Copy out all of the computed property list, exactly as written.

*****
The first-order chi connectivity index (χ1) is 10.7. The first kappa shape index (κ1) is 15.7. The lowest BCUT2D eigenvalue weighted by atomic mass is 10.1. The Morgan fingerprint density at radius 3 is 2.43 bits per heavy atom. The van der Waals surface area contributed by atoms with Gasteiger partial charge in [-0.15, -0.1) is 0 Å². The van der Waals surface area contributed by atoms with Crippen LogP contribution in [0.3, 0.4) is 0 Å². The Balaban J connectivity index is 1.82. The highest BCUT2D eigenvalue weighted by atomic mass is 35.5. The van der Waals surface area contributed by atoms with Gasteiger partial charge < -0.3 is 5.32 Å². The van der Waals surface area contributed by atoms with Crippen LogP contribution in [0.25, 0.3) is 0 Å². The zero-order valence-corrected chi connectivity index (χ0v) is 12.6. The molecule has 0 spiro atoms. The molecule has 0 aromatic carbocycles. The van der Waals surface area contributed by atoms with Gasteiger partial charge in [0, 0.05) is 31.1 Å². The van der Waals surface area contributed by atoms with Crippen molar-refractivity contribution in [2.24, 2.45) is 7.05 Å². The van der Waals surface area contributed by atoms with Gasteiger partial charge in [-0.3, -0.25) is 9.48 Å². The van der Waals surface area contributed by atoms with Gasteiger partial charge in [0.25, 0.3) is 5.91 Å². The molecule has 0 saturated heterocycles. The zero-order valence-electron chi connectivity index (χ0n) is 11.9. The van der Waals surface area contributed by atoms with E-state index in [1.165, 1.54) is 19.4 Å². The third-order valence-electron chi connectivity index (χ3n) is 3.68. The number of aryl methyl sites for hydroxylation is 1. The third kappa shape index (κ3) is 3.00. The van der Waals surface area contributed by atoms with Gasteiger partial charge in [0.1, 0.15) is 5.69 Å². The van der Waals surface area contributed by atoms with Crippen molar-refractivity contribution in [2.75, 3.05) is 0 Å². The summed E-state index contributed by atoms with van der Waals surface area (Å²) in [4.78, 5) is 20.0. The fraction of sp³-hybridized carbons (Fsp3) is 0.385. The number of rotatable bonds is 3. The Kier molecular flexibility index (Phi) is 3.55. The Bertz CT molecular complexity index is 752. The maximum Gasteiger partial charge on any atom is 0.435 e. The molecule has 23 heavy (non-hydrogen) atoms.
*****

The first-order chi connectivity index (χ1) is 10.7. The first kappa shape index (κ1) is 15.7. The lowest BCUT2D eigenvalue weighted by atomic mass is 10.1. The Morgan fingerprint density at radius 3 is 2.43 bits per heavy atom. The van der Waals surface area contributed by atoms with Gasteiger partial charge in [-0.15, -0.1) is 0 Å². The van der Waals surface area contributed by atoms with Crippen LogP contribution in [0.3, 0.4) is 0 Å². The Balaban J connectivity index is 1.82. The highest BCUT2D eigenvalue weighted by atomic mass is 35.5. The van der Waals surface area contributed by atoms with Gasteiger partial charge < -0.3 is 5.32 Å². The van der Waals surface area contributed by atoms with Crippen LogP contribution in [0.25, 0.3) is 0 Å². The zero-order valence-corrected chi connectivity index (χ0v) is 12.6. The molecule has 0 spiro atoms. The molecule has 0 aromatic carbocycles. The van der Waals surface area contributed by atoms with Gasteiger partial charge in [0, 0.05) is 31.1 Å². The van der Waals surface area contributed by atoms with Crippen molar-refractivity contribution in [2.24, 2.45) is 7.05 Å². The van der Waals surface area contributed by atoms with Gasteiger partial charge in [-0.3, -0.25) is 9.48 Å². The van der Waals surface area contributed by atoms with Gasteiger partial charge in [0.25, 0.3) is 5.91 Å². The molecule has 0 saturated heterocycles. The zero-order valence-electron chi connectivity index (χ0n) is 11.9. The van der Waals surface area contributed by atoms with E-state index in [1.165, 1.54) is 19.4 Å². The third-order valence-electron chi connectivity index (χ3n) is 3.68. The number of aryl methyl sites for hydroxylation is 1. The third kappa shape index (κ3) is 3.00. The van der Waals surface area contributed by atoms with Gasteiger partial charge in [0.1, 0.15) is 5.69 Å². The van der Waals surface area contributed by atoms with Crippen molar-refractivity contribution in [2.75, 3.05) is 0 Å². The summed E-state index contributed by atoms with van der Waals surface area (Å²) in [4.78, 5) is 20.0. The fraction of sp³-hybridized carbons (Fsp3) is 0.385. The number of rotatable bonds is 3. The Kier molecular flexibility index (Phi) is 3.55. The Bertz CT molecular complexity index is 752. The maximum Gasteiger partial charge on any atom is 0.435 e. The molecule has 23 heavy (non-hydrogen) atoms.